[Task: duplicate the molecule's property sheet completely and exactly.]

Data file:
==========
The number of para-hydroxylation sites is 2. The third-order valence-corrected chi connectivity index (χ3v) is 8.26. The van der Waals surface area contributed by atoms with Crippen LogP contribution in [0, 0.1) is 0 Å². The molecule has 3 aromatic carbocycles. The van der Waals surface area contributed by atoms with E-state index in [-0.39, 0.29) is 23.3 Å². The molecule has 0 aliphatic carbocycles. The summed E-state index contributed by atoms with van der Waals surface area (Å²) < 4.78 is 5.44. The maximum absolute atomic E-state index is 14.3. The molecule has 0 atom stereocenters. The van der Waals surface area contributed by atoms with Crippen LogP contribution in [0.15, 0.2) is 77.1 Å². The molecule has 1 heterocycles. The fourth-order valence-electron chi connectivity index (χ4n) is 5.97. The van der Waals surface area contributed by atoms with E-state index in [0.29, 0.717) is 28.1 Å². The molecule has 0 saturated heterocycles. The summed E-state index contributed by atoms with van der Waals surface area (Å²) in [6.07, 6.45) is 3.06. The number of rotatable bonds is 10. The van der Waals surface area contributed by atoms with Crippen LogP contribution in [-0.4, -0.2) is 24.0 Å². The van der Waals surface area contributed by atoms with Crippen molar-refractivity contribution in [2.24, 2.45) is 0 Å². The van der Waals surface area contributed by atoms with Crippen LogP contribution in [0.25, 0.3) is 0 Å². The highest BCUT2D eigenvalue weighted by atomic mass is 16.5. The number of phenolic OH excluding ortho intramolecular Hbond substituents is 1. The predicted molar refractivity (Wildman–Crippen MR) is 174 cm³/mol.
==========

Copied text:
The number of para-hydroxylation sites is 2. The third-order valence-corrected chi connectivity index (χ3v) is 8.26. The van der Waals surface area contributed by atoms with Crippen LogP contribution in [0, 0.1) is 0 Å². The molecule has 3 aromatic carbocycles. The van der Waals surface area contributed by atoms with E-state index in [-0.39, 0.29) is 23.3 Å². The molecule has 0 aliphatic carbocycles. The summed E-state index contributed by atoms with van der Waals surface area (Å²) < 4.78 is 5.44. The maximum absolute atomic E-state index is 14.3. The molecule has 0 atom stereocenters. The van der Waals surface area contributed by atoms with Crippen LogP contribution in [0.15, 0.2) is 77.1 Å². The molecule has 1 heterocycles. The fourth-order valence-electron chi connectivity index (χ4n) is 5.97. The van der Waals surface area contributed by atoms with E-state index in [0.29, 0.717) is 28.1 Å². The molecule has 0 saturated heterocycles. The summed E-state index contributed by atoms with van der Waals surface area (Å²) in [6.07, 6.45) is 3.06. The number of rotatable bonds is 10. The van der Waals surface area contributed by atoms with Crippen LogP contribution in [-0.4, -0.2) is 24.0 Å². The van der Waals surface area contributed by atoms with Crippen molar-refractivity contribution in [2.24, 2.45) is 0 Å². The van der Waals surface area contributed by atoms with Crippen LogP contribution in [0.25, 0.3) is 0 Å². The highest BCUT2D eigenvalue weighted by atomic mass is 16.5. The number of phenolic OH excluding ortho intramolecular Hbond substituents is 1. The predicted molar refractivity (Wildman–Crippen MR) is 174 cm³/mol.